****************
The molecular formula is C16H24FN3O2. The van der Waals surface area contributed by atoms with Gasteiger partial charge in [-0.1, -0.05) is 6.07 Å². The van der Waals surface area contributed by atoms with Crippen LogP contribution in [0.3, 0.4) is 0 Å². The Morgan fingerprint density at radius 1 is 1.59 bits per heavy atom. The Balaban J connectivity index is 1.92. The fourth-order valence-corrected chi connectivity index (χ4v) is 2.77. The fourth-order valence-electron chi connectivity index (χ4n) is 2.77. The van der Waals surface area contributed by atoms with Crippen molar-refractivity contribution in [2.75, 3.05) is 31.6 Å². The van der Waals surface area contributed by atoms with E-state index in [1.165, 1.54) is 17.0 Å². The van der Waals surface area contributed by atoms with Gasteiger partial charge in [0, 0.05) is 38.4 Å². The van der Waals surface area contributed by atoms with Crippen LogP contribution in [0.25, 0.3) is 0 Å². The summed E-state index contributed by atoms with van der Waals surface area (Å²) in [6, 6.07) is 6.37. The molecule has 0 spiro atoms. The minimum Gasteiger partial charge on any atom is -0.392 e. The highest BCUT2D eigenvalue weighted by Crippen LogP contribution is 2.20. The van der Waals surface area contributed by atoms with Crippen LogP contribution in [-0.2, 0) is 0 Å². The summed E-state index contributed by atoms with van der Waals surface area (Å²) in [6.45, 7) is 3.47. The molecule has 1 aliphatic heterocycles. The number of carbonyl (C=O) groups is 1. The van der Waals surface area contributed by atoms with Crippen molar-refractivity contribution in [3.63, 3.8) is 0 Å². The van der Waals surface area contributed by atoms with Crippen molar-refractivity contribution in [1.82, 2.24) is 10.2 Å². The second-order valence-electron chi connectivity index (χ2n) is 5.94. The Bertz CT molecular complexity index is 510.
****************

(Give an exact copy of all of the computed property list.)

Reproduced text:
The molecular formula is C16H24FN3O2. The van der Waals surface area contributed by atoms with Gasteiger partial charge in [-0.1, -0.05) is 6.07 Å². The van der Waals surface area contributed by atoms with Crippen LogP contribution in [0.3, 0.4) is 0 Å². The Morgan fingerprint density at radius 1 is 1.59 bits per heavy atom. The Balaban J connectivity index is 1.92. The fourth-order valence-corrected chi connectivity index (χ4v) is 2.77. The fourth-order valence-electron chi connectivity index (χ4n) is 2.77. The van der Waals surface area contributed by atoms with Crippen molar-refractivity contribution in [2.75, 3.05) is 31.6 Å². The van der Waals surface area contributed by atoms with E-state index in [1.165, 1.54) is 17.0 Å². The van der Waals surface area contributed by atoms with Gasteiger partial charge in [0, 0.05) is 38.4 Å². The van der Waals surface area contributed by atoms with Crippen LogP contribution in [0.25, 0.3) is 0 Å². The summed E-state index contributed by atoms with van der Waals surface area (Å²) in [6, 6.07) is 6.37. The molecule has 0 spiro atoms. The minimum Gasteiger partial charge on any atom is -0.392 e. The highest BCUT2D eigenvalue weighted by Crippen LogP contribution is 2.20. The van der Waals surface area contributed by atoms with Crippen LogP contribution in [-0.2, 0) is 0 Å². The summed E-state index contributed by atoms with van der Waals surface area (Å²) in [6.45, 7) is 3.47. The molecule has 1 aliphatic heterocycles. The number of carbonyl (C=O) groups is 1. The van der Waals surface area contributed by atoms with Crippen molar-refractivity contribution in [3.63, 3.8) is 0 Å². The van der Waals surface area contributed by atoms with Crippen molar-refractivity contribution in [1.82, 2.24) is 10.2 Å². The second-order valence-electron chi connectivity index (χ2n) is 5.94. The Bertz CT molecular complexity index is 510.